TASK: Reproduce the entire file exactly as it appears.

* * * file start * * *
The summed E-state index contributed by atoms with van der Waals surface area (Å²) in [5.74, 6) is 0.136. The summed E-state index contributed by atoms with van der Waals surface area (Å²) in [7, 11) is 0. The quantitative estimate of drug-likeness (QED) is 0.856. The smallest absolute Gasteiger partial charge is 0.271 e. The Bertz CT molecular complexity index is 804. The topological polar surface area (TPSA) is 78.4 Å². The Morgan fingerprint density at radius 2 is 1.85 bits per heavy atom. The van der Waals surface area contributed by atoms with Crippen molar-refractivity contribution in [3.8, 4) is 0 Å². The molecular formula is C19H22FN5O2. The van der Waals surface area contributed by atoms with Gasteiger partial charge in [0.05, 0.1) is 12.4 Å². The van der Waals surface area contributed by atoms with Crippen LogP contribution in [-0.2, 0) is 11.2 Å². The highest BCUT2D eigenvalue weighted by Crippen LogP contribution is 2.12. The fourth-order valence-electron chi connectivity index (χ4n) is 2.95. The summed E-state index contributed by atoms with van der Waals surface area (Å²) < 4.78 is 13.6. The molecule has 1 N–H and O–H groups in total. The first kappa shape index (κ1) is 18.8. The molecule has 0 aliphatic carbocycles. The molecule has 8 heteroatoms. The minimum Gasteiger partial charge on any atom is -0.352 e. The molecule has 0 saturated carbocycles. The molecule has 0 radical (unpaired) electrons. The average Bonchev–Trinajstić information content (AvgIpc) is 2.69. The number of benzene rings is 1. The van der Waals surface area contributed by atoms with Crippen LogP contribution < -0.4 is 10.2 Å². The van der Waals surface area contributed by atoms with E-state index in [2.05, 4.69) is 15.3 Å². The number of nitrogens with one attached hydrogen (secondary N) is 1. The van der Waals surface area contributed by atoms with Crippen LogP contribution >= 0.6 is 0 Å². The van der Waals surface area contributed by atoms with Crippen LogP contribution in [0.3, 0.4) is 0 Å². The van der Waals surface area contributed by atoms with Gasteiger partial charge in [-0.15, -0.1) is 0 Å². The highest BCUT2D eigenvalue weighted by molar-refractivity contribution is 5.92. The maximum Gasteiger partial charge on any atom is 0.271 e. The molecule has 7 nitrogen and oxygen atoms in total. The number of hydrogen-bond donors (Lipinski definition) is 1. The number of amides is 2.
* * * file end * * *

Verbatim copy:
The summed E-state index contributed by atoms with van der Waals surface area (Å²) in [5.74, 6) is 0.136. The summed E-state index contributed by atoms with van der Waals surface area (Å²) in [7, 11) is 0. The quantitative estimate of drug-likeness (QED) is 0.856. The smallest absolute Gasteiger partial charge is 0.271 e. The Bertz CT molecular complexity index is 804. The topological polar surface area (TPSA) is 78.4 Å². The Morgan fingerprint density at radius 2 is 1.85 bits per heavy atom. The van der Waals surface area contributed by atoms with Crippen molar-refractivity contribution in [3.8, 4) is 0 Å². The molecular formula is C19H22FN5O2. The van der Waals surface area contributed by atoms with Gasteiger partial charge in [0.05, 0.1) is 12.4 Å². The van der Waals surface area contributed by atoms with Crippen LogP contribution in [-0.2, 0) is 11.2 Å². The highest BCUT2D eigenvalue weighted by Crippen LogP contribution is 2.12. The fourth-order valence-electron chi connectivity index (χ4n) is 2.95. The summed E-state index contributed by atoms with van der Waals surface area (Å²) < 4.78 is 13.6. The molecule has 1 N–H and O–H groups in total. The first kappa shape index (κ1) is 18.8. The molecule has 0 aliphatic carbocycles. The molecule has 8 heteroatoms. The minimum Gasteiger partial charge on any atom is -0.352 e. The molecule has 0 saturated carbocycles. The molecule has 0 radical (unpaired) electrons. The average Bonchev–Trinajstić information content (AvgIpc) is 2.69. The number of benzene rings is 1. The van der Waals surface area contributed by atoms with Crippen LogP contribution < -0.4 is 10.2 Å². The van der Waals surface area contributed by atoms with E-state index in [2.05, 4.69) is 15.3 Å². The number of nitrogens with one attached hydrogen (secondary N) is 1. The van der Waals surface area contributed by atoms with Crippen LogP contribution >= 0.6 is 0 Å². The van der Waals surface area contributed by atoms with Crippen LogP contribution in [0.3, 0.4) is 0 Å². The van der Waals surface area contributed by atoms with Gasteiger partial charge in [-0.15, -0.1) is 0 Å². The highest BCUT2D eigenvalue weighted by molar-refractivity contribution is 5.92. The maximum Gasteiger partial charge on any atom is 0.271 e. The molecule has 7 nitrogen and oxygen atoms in total. The number of hydrogen-bond donors (Lipinski definition) is 1. The number of amides is 2.